Reel Spirituality seeks to simultaneously raise visual and spiritual literacy. Image-driven, educationally-focused, and spiritually-centered, Reel Spirituality brings together filmmakers and film-viewers, Christian leaders and laity, scholars and students for dialogue between our culture's primary stories, whether in film or television, and the Christian faith.

Watch and listen to Dr. Rob Johnston discuss the ethic of cultural engagement that undergirds the work of Reel Spirituality.


Primarily, we are movie lovers. The four of us behind the scenes at Reel Spirituality have found our deepest questions and concerns about life projected on the screen in the films we love. Films move us, motivate us, and inspire us in our studies and in our day to day lives.

Dr. Robert K. Johnston is Professor of Theology and Culture at Fuller Theological Seminary and a past President of the American Theological Society. He has published Useless Beauty (2004), Finding God in the Movies (co-written with Catherine Barsotti, 2004), and Reel Spirituality: Theology and Film in Dialogue, 2nd edition (2000, 2006), and most recently, God's Wider Presence (2014). He is editor of Reframing Theology and Film: New Focus for an Emerging Discipline (Baker Academic, 2007), and co-editor of both the Engaging Culture and the Exegeting Culture series for Baker Academic Books, as well as the Religion and Film Series for Routledge.


Joseph C. Gallagher (Joe) is Adminstrative Director at the Brehm Center. He graduated from Harvard Law School and worked for many years as a senior creative and corporate executive at Fox and Universal Studios. He and his wife Joanne,  an actress, live in Studio City and are active in the Presbyterian Church.


Dr. Kutter Callaway is Assistant Professor of Theology and Culture at Fuller Theological Seminary. His publications range from contributions to the first book on a theology of video games (Halos and Avatars) to articles for a dictionary of religion and popular culture (Don't Stop Believin'). His first book, Scoring Transcendence (2012), is about the theological significance of music in film, and his second, Watching TV Religiously, considers the theological questions raised by contemporary TV and TV-viewing. Prior to teaching at Fuller, Dr. Callaway served in pastoral ministry for nearly a decade, focusing primarily on young and emerging adults. He writes for Christianity Today and is a blogger for the Huffington Post. In his spare time, he tries to keep up with his three(!) daughters.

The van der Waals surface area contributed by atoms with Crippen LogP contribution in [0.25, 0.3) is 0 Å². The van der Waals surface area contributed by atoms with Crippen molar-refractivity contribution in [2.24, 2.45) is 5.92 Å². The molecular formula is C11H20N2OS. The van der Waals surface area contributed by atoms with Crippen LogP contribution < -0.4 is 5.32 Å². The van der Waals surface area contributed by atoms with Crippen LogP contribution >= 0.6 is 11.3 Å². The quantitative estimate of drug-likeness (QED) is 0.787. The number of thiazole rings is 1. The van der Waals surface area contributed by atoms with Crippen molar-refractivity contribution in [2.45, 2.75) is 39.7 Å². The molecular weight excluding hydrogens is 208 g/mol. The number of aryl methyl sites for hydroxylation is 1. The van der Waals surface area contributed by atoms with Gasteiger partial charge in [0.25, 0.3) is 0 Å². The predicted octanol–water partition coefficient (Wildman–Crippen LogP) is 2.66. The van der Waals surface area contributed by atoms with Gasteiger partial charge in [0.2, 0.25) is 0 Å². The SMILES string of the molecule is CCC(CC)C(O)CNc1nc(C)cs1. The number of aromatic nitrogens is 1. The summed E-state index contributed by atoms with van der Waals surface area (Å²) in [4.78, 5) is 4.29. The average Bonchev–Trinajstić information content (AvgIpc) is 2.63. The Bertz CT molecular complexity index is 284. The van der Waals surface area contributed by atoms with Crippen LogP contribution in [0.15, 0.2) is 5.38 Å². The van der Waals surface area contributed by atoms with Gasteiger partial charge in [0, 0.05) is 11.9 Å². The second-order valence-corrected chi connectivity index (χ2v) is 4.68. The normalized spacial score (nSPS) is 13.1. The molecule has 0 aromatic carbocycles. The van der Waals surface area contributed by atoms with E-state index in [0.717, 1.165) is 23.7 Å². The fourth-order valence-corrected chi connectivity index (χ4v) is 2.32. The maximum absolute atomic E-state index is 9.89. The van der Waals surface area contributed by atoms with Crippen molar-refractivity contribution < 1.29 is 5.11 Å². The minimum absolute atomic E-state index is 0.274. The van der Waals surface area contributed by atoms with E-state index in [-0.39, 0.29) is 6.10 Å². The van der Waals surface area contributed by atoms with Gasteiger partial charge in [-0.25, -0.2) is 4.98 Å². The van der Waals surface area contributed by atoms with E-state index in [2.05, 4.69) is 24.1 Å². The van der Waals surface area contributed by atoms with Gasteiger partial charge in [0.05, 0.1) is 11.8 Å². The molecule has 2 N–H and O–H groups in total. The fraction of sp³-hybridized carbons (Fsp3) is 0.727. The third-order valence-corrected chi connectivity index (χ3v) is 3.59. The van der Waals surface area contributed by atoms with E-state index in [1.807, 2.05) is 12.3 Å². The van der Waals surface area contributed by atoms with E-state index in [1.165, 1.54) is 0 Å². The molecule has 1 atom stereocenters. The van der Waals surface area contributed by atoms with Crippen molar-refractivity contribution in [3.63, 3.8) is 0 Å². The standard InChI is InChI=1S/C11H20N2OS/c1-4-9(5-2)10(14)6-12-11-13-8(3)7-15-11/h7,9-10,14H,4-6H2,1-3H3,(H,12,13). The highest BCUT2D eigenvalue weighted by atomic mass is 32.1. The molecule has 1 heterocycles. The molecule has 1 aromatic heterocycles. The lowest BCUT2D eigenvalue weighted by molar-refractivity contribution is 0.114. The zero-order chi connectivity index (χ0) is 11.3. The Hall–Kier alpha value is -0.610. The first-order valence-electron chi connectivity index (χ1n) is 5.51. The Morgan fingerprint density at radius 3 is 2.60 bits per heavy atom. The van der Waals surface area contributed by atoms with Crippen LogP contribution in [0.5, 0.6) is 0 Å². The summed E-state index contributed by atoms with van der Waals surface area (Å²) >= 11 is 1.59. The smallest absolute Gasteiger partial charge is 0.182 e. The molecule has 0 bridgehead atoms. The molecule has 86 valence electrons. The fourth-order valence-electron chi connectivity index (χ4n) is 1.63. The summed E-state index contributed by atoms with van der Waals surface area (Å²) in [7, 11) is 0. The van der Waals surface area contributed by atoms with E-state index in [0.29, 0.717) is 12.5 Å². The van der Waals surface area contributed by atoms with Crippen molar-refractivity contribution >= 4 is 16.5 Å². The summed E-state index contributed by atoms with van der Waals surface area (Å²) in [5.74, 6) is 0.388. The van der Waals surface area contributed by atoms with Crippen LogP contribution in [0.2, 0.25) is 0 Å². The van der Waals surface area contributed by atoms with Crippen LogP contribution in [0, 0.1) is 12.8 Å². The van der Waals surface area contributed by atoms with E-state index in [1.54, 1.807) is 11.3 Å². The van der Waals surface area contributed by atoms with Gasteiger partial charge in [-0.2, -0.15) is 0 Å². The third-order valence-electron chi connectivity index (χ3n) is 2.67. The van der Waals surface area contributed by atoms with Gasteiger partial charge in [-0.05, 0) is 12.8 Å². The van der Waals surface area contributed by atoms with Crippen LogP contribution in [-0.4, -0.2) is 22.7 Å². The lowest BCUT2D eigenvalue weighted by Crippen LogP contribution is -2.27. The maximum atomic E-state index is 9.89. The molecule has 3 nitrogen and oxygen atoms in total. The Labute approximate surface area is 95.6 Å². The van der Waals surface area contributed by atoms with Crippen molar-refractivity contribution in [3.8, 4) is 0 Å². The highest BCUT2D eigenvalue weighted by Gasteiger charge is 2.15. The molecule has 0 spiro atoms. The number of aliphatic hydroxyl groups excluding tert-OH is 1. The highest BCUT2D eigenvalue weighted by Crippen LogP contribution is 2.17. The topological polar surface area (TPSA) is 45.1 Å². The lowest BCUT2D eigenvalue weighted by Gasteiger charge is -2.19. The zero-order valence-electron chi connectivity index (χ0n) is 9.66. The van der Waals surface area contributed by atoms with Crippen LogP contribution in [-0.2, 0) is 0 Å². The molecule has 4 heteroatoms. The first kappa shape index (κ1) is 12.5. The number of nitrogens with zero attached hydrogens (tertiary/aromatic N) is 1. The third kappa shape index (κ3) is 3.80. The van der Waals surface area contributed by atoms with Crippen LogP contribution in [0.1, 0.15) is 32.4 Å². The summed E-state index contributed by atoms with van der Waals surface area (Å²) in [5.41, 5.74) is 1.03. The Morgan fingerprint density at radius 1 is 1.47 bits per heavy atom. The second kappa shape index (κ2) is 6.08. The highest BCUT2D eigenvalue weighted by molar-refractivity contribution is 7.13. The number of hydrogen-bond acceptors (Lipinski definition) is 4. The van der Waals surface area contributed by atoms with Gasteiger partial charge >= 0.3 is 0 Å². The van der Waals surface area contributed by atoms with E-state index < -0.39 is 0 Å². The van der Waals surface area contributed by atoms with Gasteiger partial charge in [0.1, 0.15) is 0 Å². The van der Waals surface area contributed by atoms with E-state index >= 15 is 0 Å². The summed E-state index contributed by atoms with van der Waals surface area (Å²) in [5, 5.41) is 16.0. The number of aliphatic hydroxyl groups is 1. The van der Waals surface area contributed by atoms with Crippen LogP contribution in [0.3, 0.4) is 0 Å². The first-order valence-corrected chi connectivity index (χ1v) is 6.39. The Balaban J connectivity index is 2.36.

Ruth Schmidt earned her B.A. in Journalism from the University of Missouri-Kansas City in 2008. She spent 10 years as a writer in advertising agencies working for brands such as Gatorade, Hershey's, Anheuser-Busch, Wingstop, Dairy Queen and Hallmark Cards. Through her work she has come to believe that storytelling is the primary vehicle for connecting with people. Ruth currently serves as a pastoral fellow at First Presbyterian Church of Hollywood and is working on her M.Div. in Culture and the Arts at Fuller Theological Seminary. She hopes to be ordained in the PCUSA and plant a church through the 1001 Worshiping Communities initiative. Connect with her on Twitter.


Elijah Davidson is a graduate of the School of Intercultural Studies at Fuller Theological Seminary with an emphasis in Theology and Art. He came to Fuller to learn how to be a witness for Christ among people disenchanted with the Church, chiefly artists, and to explore the ways his faith influences his love of a good story and vice versa. His favorite stories have always been told cinematically. Elijah is a member of the Denver Film Critics Society, guests on mulitple faith and film podcasts, and contributes to a variety of online publications, including Christianity Today, Catalyst, and Think Christian. He and his wife, Krista, an elementary school teacher, live in the Denver area where they take every opportunity to get out of the city and into the mountains. Interact with him on Twitter.


Eugene Suen is a filmmaker and producer now based in Los Angeles, California. Raised in Taipei and Chicago, Eugene has co-directed the City of the Angels Film Festival in Hollywood and is affiliated with Almond Tree Films, the team behind the award-winning film Munyurangabo, an official selection at Cannes, Berlin, and Toronto.  He has traveled widely around the world and participated in key international film festivals. He recently produced Abigail Harm by Lee Isaac Chung, the third feature film from Almond Tree Films.

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